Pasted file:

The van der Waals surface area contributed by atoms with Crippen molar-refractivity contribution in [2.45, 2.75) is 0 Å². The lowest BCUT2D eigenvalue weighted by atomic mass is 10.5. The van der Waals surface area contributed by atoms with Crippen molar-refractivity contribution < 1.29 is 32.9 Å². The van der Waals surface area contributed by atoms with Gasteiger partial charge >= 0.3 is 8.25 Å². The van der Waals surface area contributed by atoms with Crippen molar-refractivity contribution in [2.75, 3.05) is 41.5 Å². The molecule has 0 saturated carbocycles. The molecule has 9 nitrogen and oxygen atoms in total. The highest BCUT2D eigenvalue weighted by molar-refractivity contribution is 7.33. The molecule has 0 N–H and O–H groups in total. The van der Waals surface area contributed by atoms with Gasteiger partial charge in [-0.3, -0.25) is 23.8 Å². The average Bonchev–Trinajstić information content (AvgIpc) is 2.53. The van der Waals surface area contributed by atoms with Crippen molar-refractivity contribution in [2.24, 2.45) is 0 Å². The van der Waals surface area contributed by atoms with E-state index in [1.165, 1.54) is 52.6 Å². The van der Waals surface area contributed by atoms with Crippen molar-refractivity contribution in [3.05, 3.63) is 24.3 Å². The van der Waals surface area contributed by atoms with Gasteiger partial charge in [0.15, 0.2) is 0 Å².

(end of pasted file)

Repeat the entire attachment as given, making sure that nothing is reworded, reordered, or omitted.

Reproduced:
The van der Waals surface area contributed by atoms with Crippen molar-refractivity contribution in [2.45, 2.75) is 0 Å². The lowest BCUT2D eigenvalue weighted by atomic mass is 10.5. The van der Waals surface area contributed by atoms with Crippen molar-refractivity contribution < 1.29 is 32.9 Å². The van der Waals surface area contributed by atoms with Gasteiger partial charge >= 0.3 is 8.25 Å². The van der Waals surface area contributed by atoms with Crippen molar-refractivity contribution in [2.75, 3.05) is 41.5 Å². The molecule has 0 saturated carbocycles. The molecule has 9 nitrogen and oxygen atoms in total. The highest BCUT2D eigenvalue weighted by molar-refractivity contribution is 7.33. The molecule has 0 N–H and O–H groups in total. The van der Waals surface area contributed by atoms with Gasteiger partial charge in [-0.3, -0.25) is 23.8 Å². The average Bonchev–Trinajstić information content (AvgIpc) is 2.53. The van der Waals surface area contributed by atoms with Crippen molar-refractivity contribution in [2.24, 2.45) is 0 Å². The van der Waals surface area contributed by atoms with E-state index in [1.165, 1.54) is 52.6 Å². The van der Waals surface area contributed by atoms with Crippen molar-refractivity contribution in [3.05, 3.63) is 24.3 Å². The van der Waals surface area contributed by atoms with Gasteiger partial charge in [0.15, 0.2) is 0 Å².